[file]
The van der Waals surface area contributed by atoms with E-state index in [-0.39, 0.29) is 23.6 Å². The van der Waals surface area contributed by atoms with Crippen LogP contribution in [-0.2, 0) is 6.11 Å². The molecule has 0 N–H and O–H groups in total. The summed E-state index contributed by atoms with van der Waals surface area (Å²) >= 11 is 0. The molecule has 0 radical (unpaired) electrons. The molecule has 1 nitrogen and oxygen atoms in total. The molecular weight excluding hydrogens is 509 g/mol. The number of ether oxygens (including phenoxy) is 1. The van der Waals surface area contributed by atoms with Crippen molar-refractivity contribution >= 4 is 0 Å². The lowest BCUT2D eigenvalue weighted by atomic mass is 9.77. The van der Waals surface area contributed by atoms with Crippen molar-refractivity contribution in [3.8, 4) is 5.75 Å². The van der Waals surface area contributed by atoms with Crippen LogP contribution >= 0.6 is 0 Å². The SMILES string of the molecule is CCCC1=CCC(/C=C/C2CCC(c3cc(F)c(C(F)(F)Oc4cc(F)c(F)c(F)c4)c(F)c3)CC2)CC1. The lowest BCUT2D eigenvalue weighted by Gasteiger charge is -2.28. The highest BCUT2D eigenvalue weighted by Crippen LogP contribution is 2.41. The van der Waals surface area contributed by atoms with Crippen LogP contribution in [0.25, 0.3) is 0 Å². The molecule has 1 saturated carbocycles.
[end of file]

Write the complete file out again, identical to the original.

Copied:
The van der Waals surface area contributed by atoms with E-state index in [-0.39, 0.29) is 23.6 Å². The van der Waals surface area contributed by atoms with Crippen LogP contribution in [-0.2, 0) is 6.11 Å². The molecule has 0 N–H and O–H groups in total. The summed E-state index contributed by atoms with van der Waals surface area (Å²) >= 11 is 0. The molecule has 0 radical (unpaired) electrons. The molecule has 1 nitrogen and oxygen atoms in total. The molecular weight excluding hydrogens is 509 g/mol. The number of ether oxygens (including phenoxy) is 1. The van der Waals surface area contributed by atoms with Crippen molar-refractivity contribution >= 4 is 0 Å². The lowest BCUT2D eigenvalue weighted by atomic mass is 9.77. The van der Waals surface area contributed by atoms with Crippen molar-refractivity contribution in [3.8, 4) is 5.75 Å². The van der Waals surface area contributed by atoms with Crippen LogP contribution >= 0.6 is 0 Å². The SMILES string of the molecule is CCCC1=CCC(/C=C/C2CCC(c3cc(F)c(C(F)(F)Oc4cc(F)c(F)c(F)c4)c(F)c3)CC2)CC1. The lowest BCUT2D eigenvalue weighted by Gasteiger charge is -2.28. The highest BCUT2D eigenvalue weighted by Crippen LogP contribution is 2.41. The van der Waals surface area contributed by atoms with Crippen LogP contribution in [0.25, 0.3) is 0 Å². The molecule has 1 saturated carbocycles.